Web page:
New Hampshire’s state and local election officials, as well as Gov. Chris Sununu, have repeatedly said the state runs fair and accurate elections.
But conspiracy theories bellowed by President Donald Trump and some of his supporters about a rigged election have gained some level of support in New Hampshire. A closely watched audit in Windham fueled false claims that the state’s only approved ballot counting machines can’t be trusted, even though the audit traced the problem to how some ballots were folded prior to being counted, and proved that the election was not affected by hacked or manipulated software. There have also been concerns raised about Bedford’s handling of a batch of uncounted absentee ballots from the 2020 election.
Throughout this year’s legislative session, a small but vocal group of Republican activists have attended public hearings on proposed legislation to alter how the state conducts its elections. Most of those measures, including a full audit of the 2020 election, a proposed ban on the use of AccuVote ballot-counting machines, and incorporating magnetic ink and other new security measures into the process, have ultimately been voted down as unnecessary or impractical.
Scanlan and his co-chairs acknowledged that human errors have been made in New Hampshire’s elections, though there is no evidence of widespread fraud or the winner of a race not deserving their victory.
“That’s the purpose of elections: to make sure the will of the people is adopted. Not that it’s perfection,” Cook said.
Scanlan didn’t put a timetable on when the commission may conclude its work, but he stressed the urgency of state and local election officials stemming growing mistrust in the process. When voters lack faith, he warned, they may stop voting.
“If you start losing voter participation in elections, it starts becoming more difficult to govern, as well,” Scanlan said. “People lose confidence, not only in the election, but the institutions of their government.”
The end has come for the old-fashioned incandescent lightbulb.
The Energy Department finalized two rules Monday requiring manufacturers to sell energy-efficient lightbulbs, effectively putting a “sell-by” date on older, inefficient bulbs that don’t meet the new standards. The move will speed the pace of a lighting revolution that is already well underway, driving down electricity use, saving consumers money and slashing greenhouse gas emissions from the power sector.
The new rules, which reverse a policy from the days of former president Donald Trump, expand energy-efficiency requirements to more types of lightbulbs and ban the sale of those that produce less than 45 lumens per watt — a measure of how much light is emitted for each unit of electricity. This will eventually prohibit most incandescent and halogen lightbulbs and shift the country toward more efficient and compact fluorescent and LED bulbs.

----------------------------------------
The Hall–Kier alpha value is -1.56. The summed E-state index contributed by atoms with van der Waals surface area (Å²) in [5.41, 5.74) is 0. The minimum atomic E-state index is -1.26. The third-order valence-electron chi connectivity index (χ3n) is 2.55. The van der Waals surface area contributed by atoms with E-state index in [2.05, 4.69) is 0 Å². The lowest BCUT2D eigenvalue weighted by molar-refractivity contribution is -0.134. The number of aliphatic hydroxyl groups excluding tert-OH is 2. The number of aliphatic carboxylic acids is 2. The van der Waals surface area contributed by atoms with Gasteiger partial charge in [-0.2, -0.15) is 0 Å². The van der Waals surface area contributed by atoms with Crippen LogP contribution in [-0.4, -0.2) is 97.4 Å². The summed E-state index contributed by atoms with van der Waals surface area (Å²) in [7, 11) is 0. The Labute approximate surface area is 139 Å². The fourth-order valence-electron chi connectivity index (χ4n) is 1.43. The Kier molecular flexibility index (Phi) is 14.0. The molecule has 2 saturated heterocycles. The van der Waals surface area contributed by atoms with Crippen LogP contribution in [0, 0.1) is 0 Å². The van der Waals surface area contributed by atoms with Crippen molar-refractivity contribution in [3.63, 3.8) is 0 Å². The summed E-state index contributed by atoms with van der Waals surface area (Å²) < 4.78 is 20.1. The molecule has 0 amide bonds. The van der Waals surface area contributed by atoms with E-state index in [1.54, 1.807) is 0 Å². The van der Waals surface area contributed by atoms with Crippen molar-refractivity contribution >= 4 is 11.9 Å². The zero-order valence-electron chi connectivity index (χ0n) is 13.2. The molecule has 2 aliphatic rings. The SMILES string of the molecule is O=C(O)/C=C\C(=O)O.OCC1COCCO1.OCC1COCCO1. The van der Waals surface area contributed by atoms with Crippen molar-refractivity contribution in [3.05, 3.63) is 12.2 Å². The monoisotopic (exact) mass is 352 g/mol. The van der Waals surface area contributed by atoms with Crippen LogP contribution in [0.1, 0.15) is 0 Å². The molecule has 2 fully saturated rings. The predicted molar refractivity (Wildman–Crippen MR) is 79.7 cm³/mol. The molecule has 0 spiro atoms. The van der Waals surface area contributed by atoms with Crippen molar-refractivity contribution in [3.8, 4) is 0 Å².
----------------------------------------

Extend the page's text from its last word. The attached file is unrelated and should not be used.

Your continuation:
Biden administration officials estimate that, taken together, the two rules will save consumers about $3 billion annually when fully implemented. They also project that the changes will cut carbon emissions by 222 million metric tons over the next 30 years, roughly equivalent to what 28 million homes generate annually.
“By raising energy efficiency standards for lightbulbs, we’re putting $3 billion back in the pockets of American consumers and substantially reducing domestic carbon emissions,” Energy Secretary Jennifer Granholm said in a statement. “The lighting industry is already embracing more energy efficient products, and this measure will accelerate progress to deliver the best products to American consumers and build a better and brighter future.”
Although sales of LED lightbulbs have grown rapidly, the most recent sales data shows that incandescent or halogen bulbs still made up about 30 percent of the market in 2020.
The new efficiency standard will take effect 75 days after it is printed in the Federal Register. But the Energy Department will phase in enforcement over time. For manufacturers, full enforcement of the new rule will begin Jan. 1, 2023. Retailers and distributors will have an extra seven months to comply, giving them more time to sell existing inventory.
The American Lighting Association, a trade group, had asked the Biden administration to postpone fully implementing stricter lightbulb efficiency standards for two years. In June, it warned that a faster pivot away from incandescent bulbs to energy-efficient LEDs would result in “major financial losses” for lighting manufacturers and retailers, as well as “a glut of stranded inventory, piling up at individual showrooms and eventually landfills.”
If not for Donald Trump, the U.S. would have banned the sale of incandescent lightbulbs two years ago, with only a handful of exceptions. Instead, his administration rolled back these energy-efficiency standards on the grounds that they were “not economically justified.”
At the time, the Natural Resources Defense Council advocacy group said the rollback could boost energy consumption by an amount equal to the output of 30 large power plants.
But Trump decried more efficient lightbulbs, telling House Republican lawmakers in 2019, “The light’s no good. I always look orange.”
Each month that incandescent bulbs remain on the shelves equates to about 800,000 tons of preventable carbon dioxide emissions that enter the atmosphere over those products’ lifetime, according to the Appliance Standards Awareness Project.
The lightbulb rollback was part of the Trump administration’s government-wide war on federal regulations. Trump officials also weakened standards for dishwashers and created a new class of less-efficient washing machines and clothes dryers. They did not act on dozens of overdue efficiency standard upgrades for household appliances, such as gas furnaces and freezers.
Biden’s Energy Department has restored many of the original efficiency standards, reversing the Trump-era rules for dishwashers, washing machines and clothes dryers. The department also closed a loophole, created under Trump, that increased how much water could be used in a shower by allowing multiple nozzles to carry equal amounts of water at once.